Hamilton has the chance to become F1's most successful ever driver in terms of championships and wins next year, and has also established himself as its most bankable asset with a global profile that dwarfs his competitors.
Asked by Motorsport.com about the gap F1 will need to fill when Hamilton does eventually retire, F1 CEO Chase Carey and FIA president Jean Todt both hailed the Briton's achievements but said the quality of young prospects meant F1's future was still bright.
Carey said: "First, I hope Lewis races forever! He's obviously an incredible champion. His success speaks for itself and our sport's built on heroes.
"He's a hero second to none in our sport. Again, we hope he'll race forever. He probably won't! But I think he's got some challenges still ahead of him and and we'd like to see him tackle those."
Todt pointed to the likes of established youngsters Max Verstappen and Charles Leclerc – who have already won grands prix – and the emergence of 2019's rookies as evidence that F1 can find new stars when Hamilton leaves.
"It's fantastic to have a personality and a talent like Lewis," said Todt.
"But it's part of the history of motorsport, and every decade, you have some special talents. Before Lewis you had Michael [Schumacher], you started with [Juan Manuel] Fangio, [Jim] Clark, [Jackie] Stewart.
"There has always been some amazing talents and one day, Lewis will go and some new talents will have been confirmed.
"Verstappen, Leclerc, the newcomers – the car will help them but drivers like Norris, like Russell, and Gasly, they are very talented drivers. That will be the Lewis of the new generation."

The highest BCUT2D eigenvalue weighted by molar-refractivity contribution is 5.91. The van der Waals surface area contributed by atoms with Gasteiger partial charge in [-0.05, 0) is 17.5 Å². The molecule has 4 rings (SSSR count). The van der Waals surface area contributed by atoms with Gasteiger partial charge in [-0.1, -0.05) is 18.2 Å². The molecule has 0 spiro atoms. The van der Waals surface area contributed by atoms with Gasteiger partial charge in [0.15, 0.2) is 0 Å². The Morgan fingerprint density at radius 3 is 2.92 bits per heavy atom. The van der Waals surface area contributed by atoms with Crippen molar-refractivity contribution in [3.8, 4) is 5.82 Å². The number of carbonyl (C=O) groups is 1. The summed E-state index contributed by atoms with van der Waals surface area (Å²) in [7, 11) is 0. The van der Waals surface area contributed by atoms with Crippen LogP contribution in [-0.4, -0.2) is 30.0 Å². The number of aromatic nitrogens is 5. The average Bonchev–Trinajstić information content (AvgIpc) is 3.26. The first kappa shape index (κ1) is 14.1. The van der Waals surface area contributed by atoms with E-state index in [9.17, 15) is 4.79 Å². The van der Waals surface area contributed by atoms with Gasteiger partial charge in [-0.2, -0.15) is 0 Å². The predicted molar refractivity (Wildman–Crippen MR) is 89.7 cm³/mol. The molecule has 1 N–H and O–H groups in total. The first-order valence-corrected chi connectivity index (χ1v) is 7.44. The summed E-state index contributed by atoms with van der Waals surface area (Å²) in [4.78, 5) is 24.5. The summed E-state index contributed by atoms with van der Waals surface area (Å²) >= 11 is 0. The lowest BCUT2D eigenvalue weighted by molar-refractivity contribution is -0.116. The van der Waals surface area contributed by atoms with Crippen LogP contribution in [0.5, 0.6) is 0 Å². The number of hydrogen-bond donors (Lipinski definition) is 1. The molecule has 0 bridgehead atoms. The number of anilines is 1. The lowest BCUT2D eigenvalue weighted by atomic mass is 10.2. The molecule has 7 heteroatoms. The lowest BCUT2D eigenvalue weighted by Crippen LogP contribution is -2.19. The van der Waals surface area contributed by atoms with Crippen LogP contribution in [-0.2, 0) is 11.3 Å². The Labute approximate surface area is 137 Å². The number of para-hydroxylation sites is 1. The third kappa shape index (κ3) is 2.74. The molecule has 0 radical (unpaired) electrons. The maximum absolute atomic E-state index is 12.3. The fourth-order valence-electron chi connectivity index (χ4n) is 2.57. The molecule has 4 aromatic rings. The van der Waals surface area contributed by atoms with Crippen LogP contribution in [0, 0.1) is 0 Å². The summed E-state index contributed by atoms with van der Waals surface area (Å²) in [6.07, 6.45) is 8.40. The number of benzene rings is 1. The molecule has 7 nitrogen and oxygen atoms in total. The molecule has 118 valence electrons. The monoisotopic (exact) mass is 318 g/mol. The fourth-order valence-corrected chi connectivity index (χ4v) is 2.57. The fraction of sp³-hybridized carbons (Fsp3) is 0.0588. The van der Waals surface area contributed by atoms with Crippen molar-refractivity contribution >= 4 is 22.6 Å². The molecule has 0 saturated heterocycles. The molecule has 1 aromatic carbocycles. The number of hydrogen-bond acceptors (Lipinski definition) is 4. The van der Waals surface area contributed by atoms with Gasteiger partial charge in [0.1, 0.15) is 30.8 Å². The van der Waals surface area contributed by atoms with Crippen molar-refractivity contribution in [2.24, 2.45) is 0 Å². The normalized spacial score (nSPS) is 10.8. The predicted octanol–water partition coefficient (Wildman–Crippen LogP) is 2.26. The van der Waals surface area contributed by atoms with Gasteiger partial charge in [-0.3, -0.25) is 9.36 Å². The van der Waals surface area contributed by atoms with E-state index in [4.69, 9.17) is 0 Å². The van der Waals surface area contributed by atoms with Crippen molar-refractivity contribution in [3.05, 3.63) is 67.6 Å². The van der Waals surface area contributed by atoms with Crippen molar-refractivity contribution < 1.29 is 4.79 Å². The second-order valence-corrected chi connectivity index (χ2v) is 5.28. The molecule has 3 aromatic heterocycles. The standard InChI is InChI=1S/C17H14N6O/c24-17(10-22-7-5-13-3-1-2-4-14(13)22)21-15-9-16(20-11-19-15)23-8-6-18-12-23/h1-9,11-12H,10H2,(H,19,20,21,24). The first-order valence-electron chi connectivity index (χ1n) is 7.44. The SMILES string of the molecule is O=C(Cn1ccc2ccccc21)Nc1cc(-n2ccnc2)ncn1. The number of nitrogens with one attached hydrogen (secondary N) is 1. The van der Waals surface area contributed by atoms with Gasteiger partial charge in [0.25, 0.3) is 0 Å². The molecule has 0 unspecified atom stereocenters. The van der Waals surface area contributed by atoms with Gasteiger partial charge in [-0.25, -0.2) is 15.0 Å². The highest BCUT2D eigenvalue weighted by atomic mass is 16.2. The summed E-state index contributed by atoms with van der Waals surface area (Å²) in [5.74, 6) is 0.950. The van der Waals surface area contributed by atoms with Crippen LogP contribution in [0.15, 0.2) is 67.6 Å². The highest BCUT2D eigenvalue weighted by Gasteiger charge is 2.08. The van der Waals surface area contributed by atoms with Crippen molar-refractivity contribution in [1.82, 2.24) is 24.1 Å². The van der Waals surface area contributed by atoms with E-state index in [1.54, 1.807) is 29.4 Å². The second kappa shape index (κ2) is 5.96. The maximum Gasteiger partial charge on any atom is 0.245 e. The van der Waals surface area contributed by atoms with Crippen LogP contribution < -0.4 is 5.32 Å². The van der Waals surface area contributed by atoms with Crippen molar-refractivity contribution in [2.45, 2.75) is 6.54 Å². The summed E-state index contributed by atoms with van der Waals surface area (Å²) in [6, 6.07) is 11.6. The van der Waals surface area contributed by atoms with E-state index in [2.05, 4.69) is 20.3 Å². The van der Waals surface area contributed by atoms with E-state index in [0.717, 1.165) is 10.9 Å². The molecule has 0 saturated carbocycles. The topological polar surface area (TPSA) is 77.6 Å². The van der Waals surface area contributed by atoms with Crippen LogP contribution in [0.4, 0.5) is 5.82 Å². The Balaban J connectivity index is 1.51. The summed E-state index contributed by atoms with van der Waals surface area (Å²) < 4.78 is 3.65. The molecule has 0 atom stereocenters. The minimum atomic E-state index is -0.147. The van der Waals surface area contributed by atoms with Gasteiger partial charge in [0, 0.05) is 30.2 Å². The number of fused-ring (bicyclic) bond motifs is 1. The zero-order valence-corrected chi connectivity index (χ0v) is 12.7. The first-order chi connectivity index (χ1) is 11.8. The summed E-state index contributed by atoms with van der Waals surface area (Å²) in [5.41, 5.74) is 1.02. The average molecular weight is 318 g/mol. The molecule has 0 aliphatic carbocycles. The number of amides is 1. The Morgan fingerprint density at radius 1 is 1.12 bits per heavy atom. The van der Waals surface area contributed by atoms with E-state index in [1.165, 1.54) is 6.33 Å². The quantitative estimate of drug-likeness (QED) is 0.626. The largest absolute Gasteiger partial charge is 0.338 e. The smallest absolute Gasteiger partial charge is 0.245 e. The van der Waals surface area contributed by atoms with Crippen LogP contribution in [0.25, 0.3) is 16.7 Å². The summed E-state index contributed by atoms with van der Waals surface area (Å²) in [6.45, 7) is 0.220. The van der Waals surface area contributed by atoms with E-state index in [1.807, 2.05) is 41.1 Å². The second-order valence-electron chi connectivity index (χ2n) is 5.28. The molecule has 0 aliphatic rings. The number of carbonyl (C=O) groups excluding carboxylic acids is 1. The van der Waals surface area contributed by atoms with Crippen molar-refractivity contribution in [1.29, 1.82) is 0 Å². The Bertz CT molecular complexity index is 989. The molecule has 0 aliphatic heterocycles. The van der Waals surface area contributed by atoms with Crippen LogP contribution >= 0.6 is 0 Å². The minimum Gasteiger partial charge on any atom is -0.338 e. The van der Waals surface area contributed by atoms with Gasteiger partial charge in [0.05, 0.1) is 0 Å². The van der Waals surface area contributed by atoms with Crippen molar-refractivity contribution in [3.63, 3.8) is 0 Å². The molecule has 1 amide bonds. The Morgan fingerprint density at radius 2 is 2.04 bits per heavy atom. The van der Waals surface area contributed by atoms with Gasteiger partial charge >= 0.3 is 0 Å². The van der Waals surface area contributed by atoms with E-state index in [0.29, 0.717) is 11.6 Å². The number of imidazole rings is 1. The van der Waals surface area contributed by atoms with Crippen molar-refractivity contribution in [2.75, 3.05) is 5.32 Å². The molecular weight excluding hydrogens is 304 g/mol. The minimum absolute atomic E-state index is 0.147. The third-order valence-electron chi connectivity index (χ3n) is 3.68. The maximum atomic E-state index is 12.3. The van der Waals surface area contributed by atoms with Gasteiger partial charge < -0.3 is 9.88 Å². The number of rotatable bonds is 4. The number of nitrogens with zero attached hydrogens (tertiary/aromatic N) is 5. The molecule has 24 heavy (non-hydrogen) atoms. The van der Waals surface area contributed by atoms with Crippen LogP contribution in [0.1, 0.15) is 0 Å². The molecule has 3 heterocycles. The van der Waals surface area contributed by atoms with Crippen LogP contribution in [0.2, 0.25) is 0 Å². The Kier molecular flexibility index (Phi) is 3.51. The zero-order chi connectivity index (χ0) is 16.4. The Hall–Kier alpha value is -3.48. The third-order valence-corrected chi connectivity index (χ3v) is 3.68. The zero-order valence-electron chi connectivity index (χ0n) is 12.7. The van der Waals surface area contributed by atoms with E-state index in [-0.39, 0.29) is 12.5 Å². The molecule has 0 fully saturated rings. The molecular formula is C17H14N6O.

Carey agreed that the influx of younger drivers on the F1 grid amounted to "an incredible array of young talent".
Lando Norris was the youngest of the newcomers, aged 19 years and 129 days when he made his debut at the Australian Grand Prix.
Leclerc became the sixth-youngest podium finisher in F1 history when he finished third in Bahrain.
Meanwhile, Verstappen, Pierre Gasly and Carlos Sainz set a new record for the youngest overall podium in F1, at 23 years, 8 months and 23 days – although Sainz did not stand on the podium as he was promoted to third by a post-race penalty for Hamilton.
Carey said he "can't think of the year that has had a more exciting breadth and depth of young drivers coming into the sport".
"We've got an incredible, exciting future to those drivers," he said. "I hope they get a chance to the battle with Lewis.
"When we came in, there was GP2, Formula 3, GP3, we had sort of fragmented, not well coordinated, races feeding into Formula 1. We tried to create a more proper pyramid.
"And we want to try and strengthen that pyramid and make sure it provides opportunities for young drivers to emerge, to become champions, to continue to compete."